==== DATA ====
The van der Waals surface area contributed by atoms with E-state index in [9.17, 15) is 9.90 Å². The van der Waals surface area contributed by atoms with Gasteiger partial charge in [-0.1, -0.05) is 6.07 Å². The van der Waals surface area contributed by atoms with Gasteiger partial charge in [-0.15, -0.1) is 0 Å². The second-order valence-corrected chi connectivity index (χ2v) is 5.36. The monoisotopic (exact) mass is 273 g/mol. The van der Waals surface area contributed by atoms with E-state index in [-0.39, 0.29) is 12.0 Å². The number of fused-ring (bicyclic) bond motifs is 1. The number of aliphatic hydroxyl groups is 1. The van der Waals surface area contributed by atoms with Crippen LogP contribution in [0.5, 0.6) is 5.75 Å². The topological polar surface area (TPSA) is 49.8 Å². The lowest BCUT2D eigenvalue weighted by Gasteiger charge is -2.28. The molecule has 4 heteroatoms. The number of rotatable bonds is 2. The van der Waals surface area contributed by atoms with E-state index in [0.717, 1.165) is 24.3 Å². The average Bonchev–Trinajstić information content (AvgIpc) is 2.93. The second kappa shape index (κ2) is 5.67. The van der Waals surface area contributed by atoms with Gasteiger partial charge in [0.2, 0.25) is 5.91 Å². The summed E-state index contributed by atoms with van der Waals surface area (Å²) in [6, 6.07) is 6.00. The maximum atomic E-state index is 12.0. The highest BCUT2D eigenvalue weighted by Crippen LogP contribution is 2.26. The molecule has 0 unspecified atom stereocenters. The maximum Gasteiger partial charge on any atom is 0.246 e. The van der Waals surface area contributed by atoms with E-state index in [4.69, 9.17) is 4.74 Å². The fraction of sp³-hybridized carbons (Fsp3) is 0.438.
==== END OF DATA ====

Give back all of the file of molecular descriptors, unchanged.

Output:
The van der Waals surface area contributed by atoms with E-state index in [9.17, 15) is 9.90 Å². The van der Waals surface area contributed by atoms with Gasteiger partial charge in [-0.1, -0.05) is 6.07 Å². The van der Waals surface area contributed by atoms with Gasteiger partial charge in [-0.15, -0.1) is 0 Å². The second-order valence-corrected chi connectivity index (χ2v) is 5.36. The monoisotopic (exact) mass is 273 g/mol. The van der Waals surface area contributed by atoms with E-state index in [-0.39, 0.29) is 12.0 Å². The number of fused-ring (bicyclic) bond motifs is 1. The number of aliphatic hydroxyl groups is 1. The van der Waals surface area contributed by atoms with Crippen LogP contribution in [0.5, 0.6) is 5.75 Å². The topological polar surface area (TPSA) is 49.8 Å². The lowest BCUT2D eigenvalue weighted by Gasteiger charge is -2.28. The molecule has 4 heteroatoms. The number of rotatable bonds is 2. The van der Waals surface area contributed by atoms with E-state index in [0.717, 1.165) is 24.3 Å². The average Bonchev–Trinajstić information content (AvgIpc) is 2.93. The second kappa shape index (κ2) is 5.67. The van der Waals surface area contributed by atoms with Gasteiger partial charge in [0.2, 0.25) is 5.91 Å². The summed E-state index contributed by atoms with van der Waals surface area (Å²) in [6, 6.07) is 6.00. The maximum atomic E-state index is 12.0. The highest BCUT2D eigenvalue weighted by Crippen LogP contribution is 2.26. The molecule has 0 unspecified atom stereocenters. The maximum Gasteiger partial charge on any atom is 0.246 e. The van der Waals surface area contributed by atoms with E-state index in [4.69, 9.17) is 4.74 Å². The fraction of sp³-hybridized carbons (Fsp3) is 0.438.